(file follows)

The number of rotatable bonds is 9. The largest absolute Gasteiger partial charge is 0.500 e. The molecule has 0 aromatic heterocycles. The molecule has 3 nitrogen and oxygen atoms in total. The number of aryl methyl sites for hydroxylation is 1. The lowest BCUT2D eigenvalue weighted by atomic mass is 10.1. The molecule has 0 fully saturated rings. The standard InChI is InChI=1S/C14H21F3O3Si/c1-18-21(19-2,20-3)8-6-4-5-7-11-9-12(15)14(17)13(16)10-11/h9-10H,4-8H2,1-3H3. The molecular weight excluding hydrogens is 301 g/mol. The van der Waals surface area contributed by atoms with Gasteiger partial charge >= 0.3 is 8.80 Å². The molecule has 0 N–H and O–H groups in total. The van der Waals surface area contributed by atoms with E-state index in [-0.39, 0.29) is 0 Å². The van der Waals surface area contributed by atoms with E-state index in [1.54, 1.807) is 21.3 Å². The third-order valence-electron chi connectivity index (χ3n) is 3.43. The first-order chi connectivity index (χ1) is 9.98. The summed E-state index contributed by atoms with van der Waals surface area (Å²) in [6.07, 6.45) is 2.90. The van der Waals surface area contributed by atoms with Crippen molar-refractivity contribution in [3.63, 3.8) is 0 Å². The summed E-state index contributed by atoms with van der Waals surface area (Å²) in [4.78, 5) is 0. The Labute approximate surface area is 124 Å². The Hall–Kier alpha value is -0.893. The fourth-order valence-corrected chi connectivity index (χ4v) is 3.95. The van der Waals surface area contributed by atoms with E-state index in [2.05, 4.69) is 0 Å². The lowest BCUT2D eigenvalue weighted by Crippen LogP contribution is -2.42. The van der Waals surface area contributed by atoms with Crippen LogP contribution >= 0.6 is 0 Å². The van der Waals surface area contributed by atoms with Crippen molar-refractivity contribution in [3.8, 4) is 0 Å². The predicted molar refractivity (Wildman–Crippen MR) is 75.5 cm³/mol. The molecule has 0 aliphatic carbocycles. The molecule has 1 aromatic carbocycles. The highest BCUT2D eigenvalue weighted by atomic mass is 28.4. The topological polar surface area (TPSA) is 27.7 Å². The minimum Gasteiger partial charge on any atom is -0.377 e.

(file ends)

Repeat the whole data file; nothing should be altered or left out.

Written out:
The number of rotatable bonds is 9. The largest absolute Gasteiger partial charge is 0.500 e. The molecule has 0 aromatic heterocycles. The molecule has 3 nitrogen and oxygen atoms in total. The number of aryl methyl sites for hydroxylation is 1. The lowest BCUT2D eigenvalue weighted by atomic mass is 10.1. The molecule has 0 fully saturated rings. The standard InChI is InChI=1S/C14H21F3O3Si/c1-18-21(19-2,20-3)8-6-4-5-7-11-9-12(15)14(17)13(16)10-11/h9-10H,4-8H2,1-3H3. The molecular weight excluding hydrogens is 301 g/mol. The van der Waals surface area contributed by atoms with Gasteiger partial charge >= 0.3 is 8.80 Å². The molecule has 0 N–H and O–H groups in total. The van der Waals surface area contributed by atoms with E-state index in [-0.39, 0.29) is 0 Å². The van der Waals surface area contributed by atoms with E-state index in [1.54, 1.807) is 21.3 Å². The third-order valence-electron chi connectivity index (χ3n) is 3.43. The first-order chi connectivity index (χ1) is 9.98. The summed E-state index contributed by atoms with van der Waals surface area (Å²) in [6.07, 6.45) is 2.90. The van der Waals surface area contributed by atoms with Crippen molar-refractivity contribution in [3.63, 3.8) is 0 Å². The summed E-state index contributed by atoms with van der Waals surface area (Å²) in [4.78, 5) is 0. The Labute approximate surface area is 124 Å². The Hall–Kier alpha value is -0.893. The fourth-order valence-corrected chi connectivity index (χ4v) is 3.95. The van der Waals surface area contributed by atoms with E-state index in [2.05, 4.69) is 0 Å². The lowest BCUT2D eigenvalue weighted by Crippen LogP contribution is -2.42. The van der Waals surface area contributed by atoms with Crippen LogP contribution >= 0.6 is 0 Å². The van der Waals surface area contributed by atoms with Crippen molar-refractivity contribution in [3.8, 4) is 0 Å². The predicted molar refractivity (Wildman–Crippen MR) is 75.5 cm³/mol. The molecule has 0 aliphatic carbocycles. The molecule has 1 aromatic carbocycles. The highest BCUT2D eigenvalue weighted by atomic mass is 28.4. The topological polar surface area (TPSA) is 27.7 Å². The minimum Gasteiger partial charge on any atom is -0.377 e.